House Republicans blocked a resolution on Monday morning calling on Vice President Mike Pence to invoke the 25th Amendment to impeach President Donald Trump after House Speaker Nancy Pelosi (D-California) brought the resolution by unanimous consent. Democrats have moved quickly for impeachment after Trump’s involvement in last week’s attempted armed coup.
The attempted coup was “widely advertised and broadly encouraged by President Donald J. Trump, who repeatedly urged his millions of followers on Twitter and other social media outlets to come to Washington on January 6 to ‘Stop the Steal,’” according to the impeachment document submitted by Rep. Jamie Raskin (D-Maryland). Lawmakers cited Trump’s repeated attempts to interrupt vote counting, his plea for Georgia Secretary of State Brad Raffensperger to find him votes in Georgia, and his encouragement of threats to Pence’s life on the day that the violent mob of Trump supporters broke into the Capitol building.
The resolution could only advance by unanimous consent, meaning that a single objection to the measure would lead to its rejection — in this case, it was opposed by Rep. Alex Mooney (R-West Virginia). Pelosi said on Sunday that, if unanimous consent was not reached, the resolution will be brought to the floor on Tuesday, and the lawmakers call on Pence to respond within 24 hours.
“As the days go by,” Pelosi’s press release reads, “the horror of the ongoing assault on our democracy perpetrated by this President is intensified and so is the immediate need for action.” House Majority Whip James Clyburn (D-South Carolina) has said that the House will likely take up a vote on Tuesday or Wednesday.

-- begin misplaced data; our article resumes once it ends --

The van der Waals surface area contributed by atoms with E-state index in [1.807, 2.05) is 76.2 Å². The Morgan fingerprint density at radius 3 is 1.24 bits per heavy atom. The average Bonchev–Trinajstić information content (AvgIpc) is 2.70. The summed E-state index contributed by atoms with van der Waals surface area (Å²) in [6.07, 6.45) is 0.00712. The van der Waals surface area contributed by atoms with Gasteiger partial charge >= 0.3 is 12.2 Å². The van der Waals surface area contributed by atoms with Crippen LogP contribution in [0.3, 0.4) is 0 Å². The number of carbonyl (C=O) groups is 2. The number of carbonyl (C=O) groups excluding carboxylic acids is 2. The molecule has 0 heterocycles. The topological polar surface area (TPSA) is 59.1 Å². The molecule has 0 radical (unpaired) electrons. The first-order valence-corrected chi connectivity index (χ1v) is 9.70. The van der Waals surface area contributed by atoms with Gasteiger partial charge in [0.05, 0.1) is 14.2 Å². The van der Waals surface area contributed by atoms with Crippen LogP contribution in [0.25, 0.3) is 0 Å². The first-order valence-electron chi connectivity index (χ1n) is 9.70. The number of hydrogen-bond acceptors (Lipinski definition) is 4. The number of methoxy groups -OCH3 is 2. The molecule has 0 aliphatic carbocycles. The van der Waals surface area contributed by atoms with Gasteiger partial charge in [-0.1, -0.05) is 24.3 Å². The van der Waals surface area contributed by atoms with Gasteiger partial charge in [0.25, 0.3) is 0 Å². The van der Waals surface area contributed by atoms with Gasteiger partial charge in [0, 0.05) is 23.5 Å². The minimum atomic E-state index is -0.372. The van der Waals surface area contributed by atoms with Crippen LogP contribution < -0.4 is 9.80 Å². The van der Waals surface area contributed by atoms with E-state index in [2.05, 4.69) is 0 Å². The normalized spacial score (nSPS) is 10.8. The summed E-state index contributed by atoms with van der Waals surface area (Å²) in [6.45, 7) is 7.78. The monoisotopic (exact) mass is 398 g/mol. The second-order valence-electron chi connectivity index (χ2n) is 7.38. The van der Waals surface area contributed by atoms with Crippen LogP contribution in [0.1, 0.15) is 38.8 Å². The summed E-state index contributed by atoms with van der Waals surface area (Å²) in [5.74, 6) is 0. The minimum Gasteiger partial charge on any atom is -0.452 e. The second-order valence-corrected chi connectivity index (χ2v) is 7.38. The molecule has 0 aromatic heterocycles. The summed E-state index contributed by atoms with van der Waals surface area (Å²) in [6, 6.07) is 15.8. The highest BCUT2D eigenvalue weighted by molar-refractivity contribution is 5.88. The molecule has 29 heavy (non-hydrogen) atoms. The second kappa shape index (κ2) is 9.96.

The resolution has enough votes to pass, with 200 co-sponsors of the impeachment document itself and over 220 Democrats indicating their support for the proceedings.
Calling on Pence and Trump’s cabinet to invoke impeachment could ensure that the process takes place before Trump’s last 10 days in office. If the House were to impeach, the Senate may not be able to move fast enough to convict Trump before his term is over. However, the process could be done in a day if the will was there, argues Truthout’s William Rivers Pitt.
Though a swift removal would only kick Trump out of office for a handful of days, the implications could be major. Removal would not only prevent Trump from potentially doing something rash in his last days in office, but it could also prevent him from running for office again in the future, which the Senate could do with a simple majority vote.
After last week’s violent Trump-supporting mob breached the Capitol and the ensuing violence killed five people, polls have shown that a majority of Americans support impeachment, with support hovering around or above 50 percent. According to CNN, this amount of support for impeachment is unprecedented at this point in the process.
The blocking of the impeachment resolution comes after an eventful weekend for Trump and the right wing online. On Friday, Trump was permanently banned from Twitter — and a wave of bans from different internet services followed, including Instagram, Reddit, Shopify and Youtube. The far-right social media network Parler was first banned from being downloaded on phones via Google Play or Apple’s App Store, and then was pulled from the internet entirely by its web host.